I now have a chip on my shoulder the size of a fucking _boulder_ about accessing the healthcare I want, and being part of the team that delivers it. I read my own hospital notes, for instance. I take only the drugs I know I need, not the ones the protocol says I should have and that have arrived on the cardboard tray in front of a bossy nurse. I have been known to remove my own drip when no-one else turns up to do it. (Hint: hold your arm up and apply pressure. It, ummm… squirts a bit…) I am unfailingly civil, even when groaning, but I will, now, push myself so very far indeed out of my Manners comfort zone in order to be assertive and persistent about what I want to happen. I am not there to make friends. I am not a SHEEP, damnit. I am not a fucking sheep.


    Tell you what. I will get the mower attached to the tractor and find a field with foot-high grass – we have plenty of those, currently. I will mow “What are the fucking NUMBERS, bitch?!” in 6-foot letters across the field, and then we’ll bung everyone that’s ever tried this particular fashion of patronisation in an aeroplane, and fly ’em up really high over the field. When we throw them out the ‘plane door, they’ll have plenty of time to read it on the way down. The nice ones can even have a parachute.

  • persnickety

    I would sing the praises of the system here, except, I have just remembered that it isn’t great either, it’s just that the doctors at my local practice swing the computer screen round and show you your horrific, terrrible blood clotting numbers.
    And that the very same computer system had me recorded as pregnant for TWO years post miscarriage, despite multiple negative tests during that time, and it printed this little fact out every time they ordered a blood test (of which there were many).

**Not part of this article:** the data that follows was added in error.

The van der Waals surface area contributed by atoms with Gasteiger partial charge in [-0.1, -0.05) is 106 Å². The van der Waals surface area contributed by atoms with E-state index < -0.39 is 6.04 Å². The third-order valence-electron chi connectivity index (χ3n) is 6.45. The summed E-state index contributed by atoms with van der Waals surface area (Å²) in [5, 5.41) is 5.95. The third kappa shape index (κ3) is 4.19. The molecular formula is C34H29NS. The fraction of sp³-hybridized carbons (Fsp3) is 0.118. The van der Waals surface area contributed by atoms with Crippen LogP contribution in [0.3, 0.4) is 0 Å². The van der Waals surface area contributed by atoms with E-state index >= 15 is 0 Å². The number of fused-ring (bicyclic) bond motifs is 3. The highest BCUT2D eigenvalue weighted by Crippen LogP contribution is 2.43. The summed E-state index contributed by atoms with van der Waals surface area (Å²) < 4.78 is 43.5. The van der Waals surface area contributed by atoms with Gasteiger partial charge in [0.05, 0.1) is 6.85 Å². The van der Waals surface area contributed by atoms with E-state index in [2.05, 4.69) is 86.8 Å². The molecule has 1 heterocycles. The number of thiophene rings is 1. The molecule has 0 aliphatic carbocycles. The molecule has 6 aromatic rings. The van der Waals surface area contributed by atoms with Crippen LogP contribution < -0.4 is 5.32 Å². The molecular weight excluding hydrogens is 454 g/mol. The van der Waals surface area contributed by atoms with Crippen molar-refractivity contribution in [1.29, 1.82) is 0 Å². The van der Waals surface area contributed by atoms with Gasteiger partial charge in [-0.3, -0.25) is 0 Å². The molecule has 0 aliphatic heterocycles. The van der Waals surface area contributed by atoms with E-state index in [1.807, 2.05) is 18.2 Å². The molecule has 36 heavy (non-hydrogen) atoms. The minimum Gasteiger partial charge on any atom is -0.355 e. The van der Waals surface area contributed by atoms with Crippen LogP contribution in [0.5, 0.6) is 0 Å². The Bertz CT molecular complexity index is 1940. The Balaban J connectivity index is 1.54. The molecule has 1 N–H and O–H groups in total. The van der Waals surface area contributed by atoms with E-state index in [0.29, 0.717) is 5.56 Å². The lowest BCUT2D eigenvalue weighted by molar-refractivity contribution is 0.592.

Perhaps an empathy class for medical staff is in order?

  • Womb For Improvement


    Can you request a copy of your notes? I did, it took about two months to get them and I had to pay £38 for photocopying (there were a lot of notes) but at least I could see – if not interpret- all the data.

  • Valery Valentina

    Thank you for this post. Thank you for putting into words what kept me awake all night. 4.4 is what. And bad outcomes is the last thing we need. So glad you voice the Anger. I was almost thinking I was overreacting and or hormonal. Big difference is I KNOW my numbers very very soon. Just that no doctor seems to be in any kind of hurry to act on it. Seeing a new one this Wednesday and now even more determined NOT to leave without a plan. No more wait and see….

  • Twangy

    I wonder would the registered letter with detailed explanations of requirements PLUS legal rights referenced therein, would make an iota of difference?

    Apart from that, always ready to march on Westminster. Grr. ARGGH!

  • Betty M

    Bloody hell that’s frustrating. You may well be within a normal range but I can’t see why the exact no is a secret. I like my hospital’s approach which is to cc the patient on all their letters to the GP so you get the medical speak plus the detailed results leaving it to the patient to decide if they need the GP to interpret.

  • bionicbrooklynite

    i am livid over here. just LIVID.

    in lieu of managing something sensible, i will say that i am reminded of the monty python bit with the woman in labor in the hospital, all doctors running around madly (“the administrator is coming! turn on the machine that goes ‘beep-beep!'”), and the woman says, “what do i do?” and they say, “nothing! you’re NOT QUALIFIED!”

    the very idea that you should have some right to know what *exactly* might be going on with YOUR OWN BODY! really, may. the ideas that get in your head.

%d bloggers like this: